Des Yaninen: Less than 20 per cent of school leavers each year will have opportunities; 80 per cent coming out (of school) will automatically be labelled as failures because they didn’t get any (job) offers. So, you have a lot of smart kids that are missing out. This burden put on young people creates an atmosphere of negativity, which in turn breeds failure. We’re calling them failures for something that is not their fault—we don’t have enough space for all these young people, so we have to do something about it.

‘The biggest challenge is the mindset of our entrepreneurs.’

So, my Youth SME Program is about telling young people that they don’t need to go to uni and get a job to be successful. I want them to think about being employers and not employees.

What are some of the common misconceptions that SME owners have?

Des Yaninen: The most common misconception is that anyone can apply for a loan without putting up any security or equity. Once small business owners find out that they have to put something up, many are deterred and never proceed.

If you could wave a magic wand to make business conditions better for SMEs in PNG, what would you do?

Des Yaninen: The biggest challenge is the mindset of our entrepreneurs. If you think something is too difficult, then that’s what it becomes. The opposite is true. There is immense opportunity in our country, and those who have persisted and soldiered on regardless of the limitations and barriers have become immensely successful. If I had a magic wand to wave, I would grant everyone an iron will to succeed despite all odds.


  1. Paul Kapolis says

    Very Smart person with a brilliant idea to help all Papua New Guineans to be involve in sme.This is way forward.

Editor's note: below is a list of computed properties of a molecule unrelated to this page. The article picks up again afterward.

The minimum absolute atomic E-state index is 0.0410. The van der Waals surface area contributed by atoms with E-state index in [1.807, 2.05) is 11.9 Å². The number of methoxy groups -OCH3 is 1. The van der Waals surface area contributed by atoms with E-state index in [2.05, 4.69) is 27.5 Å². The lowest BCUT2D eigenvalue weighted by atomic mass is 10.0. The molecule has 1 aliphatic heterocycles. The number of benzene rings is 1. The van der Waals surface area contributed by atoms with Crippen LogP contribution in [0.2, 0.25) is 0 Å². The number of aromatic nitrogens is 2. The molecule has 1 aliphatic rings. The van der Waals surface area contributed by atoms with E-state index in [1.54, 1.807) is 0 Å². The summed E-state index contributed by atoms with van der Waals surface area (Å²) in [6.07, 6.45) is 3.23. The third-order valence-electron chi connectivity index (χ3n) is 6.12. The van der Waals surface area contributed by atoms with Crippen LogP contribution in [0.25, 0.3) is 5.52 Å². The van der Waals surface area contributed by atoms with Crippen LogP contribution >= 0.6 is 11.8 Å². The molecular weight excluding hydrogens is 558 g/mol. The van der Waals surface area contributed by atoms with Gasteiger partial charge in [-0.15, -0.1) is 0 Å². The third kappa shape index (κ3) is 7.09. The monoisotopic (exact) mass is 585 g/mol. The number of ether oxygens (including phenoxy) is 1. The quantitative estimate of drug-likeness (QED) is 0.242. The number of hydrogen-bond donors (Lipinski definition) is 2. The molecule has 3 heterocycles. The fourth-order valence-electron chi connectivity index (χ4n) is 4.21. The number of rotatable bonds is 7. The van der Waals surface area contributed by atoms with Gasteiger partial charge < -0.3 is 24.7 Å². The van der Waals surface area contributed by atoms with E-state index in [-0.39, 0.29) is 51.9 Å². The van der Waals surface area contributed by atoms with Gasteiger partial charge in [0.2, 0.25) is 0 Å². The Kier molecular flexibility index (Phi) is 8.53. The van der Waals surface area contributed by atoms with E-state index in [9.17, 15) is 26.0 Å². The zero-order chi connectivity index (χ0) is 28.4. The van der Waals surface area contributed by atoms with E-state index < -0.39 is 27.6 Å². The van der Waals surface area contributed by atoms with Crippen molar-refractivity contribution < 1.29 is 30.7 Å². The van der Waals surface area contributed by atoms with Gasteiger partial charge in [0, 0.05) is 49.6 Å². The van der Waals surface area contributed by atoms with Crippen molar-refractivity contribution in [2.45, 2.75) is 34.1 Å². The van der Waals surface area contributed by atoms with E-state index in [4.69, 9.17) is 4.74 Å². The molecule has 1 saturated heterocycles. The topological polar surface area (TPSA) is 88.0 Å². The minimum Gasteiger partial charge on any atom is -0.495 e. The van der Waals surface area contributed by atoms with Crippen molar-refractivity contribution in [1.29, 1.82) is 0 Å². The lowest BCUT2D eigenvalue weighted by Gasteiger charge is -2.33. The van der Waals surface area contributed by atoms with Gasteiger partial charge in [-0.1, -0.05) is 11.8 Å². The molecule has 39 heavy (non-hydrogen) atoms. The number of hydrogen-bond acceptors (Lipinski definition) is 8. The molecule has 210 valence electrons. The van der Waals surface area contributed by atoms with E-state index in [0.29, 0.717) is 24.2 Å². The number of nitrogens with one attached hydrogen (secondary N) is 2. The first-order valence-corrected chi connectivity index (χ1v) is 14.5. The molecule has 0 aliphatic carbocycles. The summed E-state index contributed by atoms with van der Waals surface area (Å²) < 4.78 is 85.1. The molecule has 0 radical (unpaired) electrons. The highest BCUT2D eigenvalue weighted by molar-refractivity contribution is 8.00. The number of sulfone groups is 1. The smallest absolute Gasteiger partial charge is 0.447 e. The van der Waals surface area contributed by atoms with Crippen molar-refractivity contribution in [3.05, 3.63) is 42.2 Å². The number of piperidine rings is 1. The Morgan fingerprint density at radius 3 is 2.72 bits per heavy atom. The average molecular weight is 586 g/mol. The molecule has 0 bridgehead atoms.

2. Margaret Haor says

    Thanks for Desmond brilliant idea. Yes he is talking from experience as he was with National Development Bank. I was one of those SME who went into the business as Mobil Meal Catering. Unfortunately Regulations from the City Authority not providing location or site to operate. It was difficult for small SME to survive

  3. Eugene Tengis says

    We have created sme business account and prove to the banks that we are now located as businessman and woman,why won,t the gornverment and the banks keeps a simple policy to financially support the country economic flow and its development program,it seems like time is running very fast and we are still yet sitting and talking about SME development.most of SME operaters had big plans for their business development,but how can they work on it in time?only money power advance any business activities and assist development.

  4. Samantha. Maiwori says

    Dear sir
    Do you asist the Sole trader who is into MSME? Our plan most likely to put up a coffin shop for Papua New Guineans.

  5. The support must really be accessable by aspiring citizens who are into SME
    Meaning the loan policies must be relaxed or forget about loan coz it’s a burden why not assist with a start up capital I believe is the way forward

  6. Brian sifihuie Walters says

    Beautiful brain this program will take PNG to a different level of financial breakthrough n benefits n create employment